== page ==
Someone said this the other day: that in our lifetime, we will likely never have another female monarch. It wasn’t a “we” in which we, as American citizens, would be directly affected by that monarchy. Instead, it was an interesting observation about how society might react in the absence of a female monarch.
Once when I was little, my mom recounted to me just how much people loved Princess Diana. I was fascinated, and my mother told me about how when Diana died, people all over the world mourned for years. Flowers and condolences mounted high at Buckingham Palace and 2.5 billion people around the world watched her funeral. She was adored—not just because of her status, but because of the way she made people feel. Diana worked hard to make the world a better place. She represented the best parts of the monarchy, and did so with grace even after she was no longer an official member of the family. Women and girls around the world could see Diana as a shining beacon of what could be. Diana was adored because she represented, and in many ways was, the ideal. She worked for the people, was presentable and organized despite personal strife and crisis, rising above the political and social fray.
Similarly, Queen Elizabeth II embodied this calmness and stability. She symbolized to her people—and to much of the world—the way in which an archaic system could adapt to a new era and was able to create a new home for the British monarchy. She was always there, always watching, making sure that her country stayed on course and maintained their position of power in the world. Her death marks a similar landmark. Yet again, a female leader has died and a male leader has taken her place. Common gender roles are yet again being upheld, and it becomes harder to visualize the possibilities for female leadership in Queen Elizabeth’s absence. I am 17 years old, and September 7, 2022 was the last day that I will see a female monarch in the British royal family.
Queen Elizabeth was 96 years old, a long life by anyone’s standards, and yet after her Platinum Jubilee, it felt like she would live forever. She was a constant; always there with her tiaras, white hair, and royal stoicism. She led the country through war and through a pandemic; her public addresses on Christmas reassuring her people that indeed, it was possible to maintain routine and reality in the midst of chaos. When I received the notification on my phone that she had passed away in Balmoral, I thought back to when Ruth Bader Ginsburg died. It felt very similar in that two women, who were political and social constants, had finally left this world. It didn’t make sense; how could they just be gone? One day dressed in pastel-colored skirt suits, the next day, the world was mourning the loss of an iconic monarch.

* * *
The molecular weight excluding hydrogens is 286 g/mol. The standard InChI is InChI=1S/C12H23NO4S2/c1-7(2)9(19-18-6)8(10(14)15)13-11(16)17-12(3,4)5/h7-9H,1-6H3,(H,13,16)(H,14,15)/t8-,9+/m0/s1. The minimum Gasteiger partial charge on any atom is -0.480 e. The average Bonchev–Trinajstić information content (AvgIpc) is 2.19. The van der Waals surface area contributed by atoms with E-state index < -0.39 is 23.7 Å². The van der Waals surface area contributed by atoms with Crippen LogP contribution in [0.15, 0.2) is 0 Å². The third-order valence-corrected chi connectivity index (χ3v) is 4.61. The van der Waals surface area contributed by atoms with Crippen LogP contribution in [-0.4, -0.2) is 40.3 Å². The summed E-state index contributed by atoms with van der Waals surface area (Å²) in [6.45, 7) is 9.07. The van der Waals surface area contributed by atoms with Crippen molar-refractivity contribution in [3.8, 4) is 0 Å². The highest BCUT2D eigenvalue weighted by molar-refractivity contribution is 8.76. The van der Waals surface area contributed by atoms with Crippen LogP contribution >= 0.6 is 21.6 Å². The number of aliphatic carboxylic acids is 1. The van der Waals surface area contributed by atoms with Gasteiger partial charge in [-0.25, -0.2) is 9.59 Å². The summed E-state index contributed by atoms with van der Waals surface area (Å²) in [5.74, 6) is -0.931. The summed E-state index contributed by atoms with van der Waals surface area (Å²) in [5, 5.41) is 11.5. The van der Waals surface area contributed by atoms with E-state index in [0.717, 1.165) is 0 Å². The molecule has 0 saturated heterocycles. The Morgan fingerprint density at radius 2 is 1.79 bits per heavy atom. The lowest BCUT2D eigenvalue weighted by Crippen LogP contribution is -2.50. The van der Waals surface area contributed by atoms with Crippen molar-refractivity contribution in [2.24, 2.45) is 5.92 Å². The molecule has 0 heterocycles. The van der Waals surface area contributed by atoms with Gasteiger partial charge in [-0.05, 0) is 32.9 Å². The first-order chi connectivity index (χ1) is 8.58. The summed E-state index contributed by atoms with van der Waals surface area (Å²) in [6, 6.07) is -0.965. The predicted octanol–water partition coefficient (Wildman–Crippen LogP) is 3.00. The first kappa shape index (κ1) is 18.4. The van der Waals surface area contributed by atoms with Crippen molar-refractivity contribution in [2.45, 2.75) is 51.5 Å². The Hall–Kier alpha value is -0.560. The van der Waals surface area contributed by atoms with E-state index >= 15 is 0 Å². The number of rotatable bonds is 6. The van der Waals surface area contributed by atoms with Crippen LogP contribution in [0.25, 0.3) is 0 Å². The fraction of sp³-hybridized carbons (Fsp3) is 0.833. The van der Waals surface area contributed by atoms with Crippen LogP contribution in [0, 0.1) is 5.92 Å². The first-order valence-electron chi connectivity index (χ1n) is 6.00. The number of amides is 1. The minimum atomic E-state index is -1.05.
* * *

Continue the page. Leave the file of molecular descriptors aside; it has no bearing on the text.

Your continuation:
Instead of focusing on the political and judicial tragedy that arose when Ginsburg died, Queen Elizabeth’s death marks a moment in which, subconsciously, there is just one less female figure in power. When a woman is in power, it becomes harder to ignore issues of sexism and gender inequality, especially when the ruler of your country is a woman. The U.K. is a constitutional monarchy, and while that means that the Queen didn’t actually have any say in how the government was run, laws were enacted, or wars were fought, those were all still in her name. It was the duty of the parliament and the prime minister to work on a governmental body that was socially represented by the monarch and royal family. She was the face of one of the leading countries in the world.
There is a feeling of disappointment that is startling and disheartening when looking up at the royal family and seeing Prince Charles III as king. To know that I will never again see a Queen of England is not emotionally shocking, but it has taken time for me to really understand how, subconsciously, I am affected by the lack of a female monarch. I no longer feel a stronger presence of female leadership nor see a manifestation of poise and strength in Queen Elizabeth II. I am not British, and I do not carry a British passport, but I can only imagine what the world will look like when the face of a leading country like the U.K. changes so drastically.
It is a moment of consideration for us all: what we value, where we look to for inspiration, and how we let our world affect our perception of ourselves and our place in that world. It is more than the loss of a monarch, more than the loss of person and a woman—it is the loss of an era, of psychological and political development, that we have not yet begun to mourn.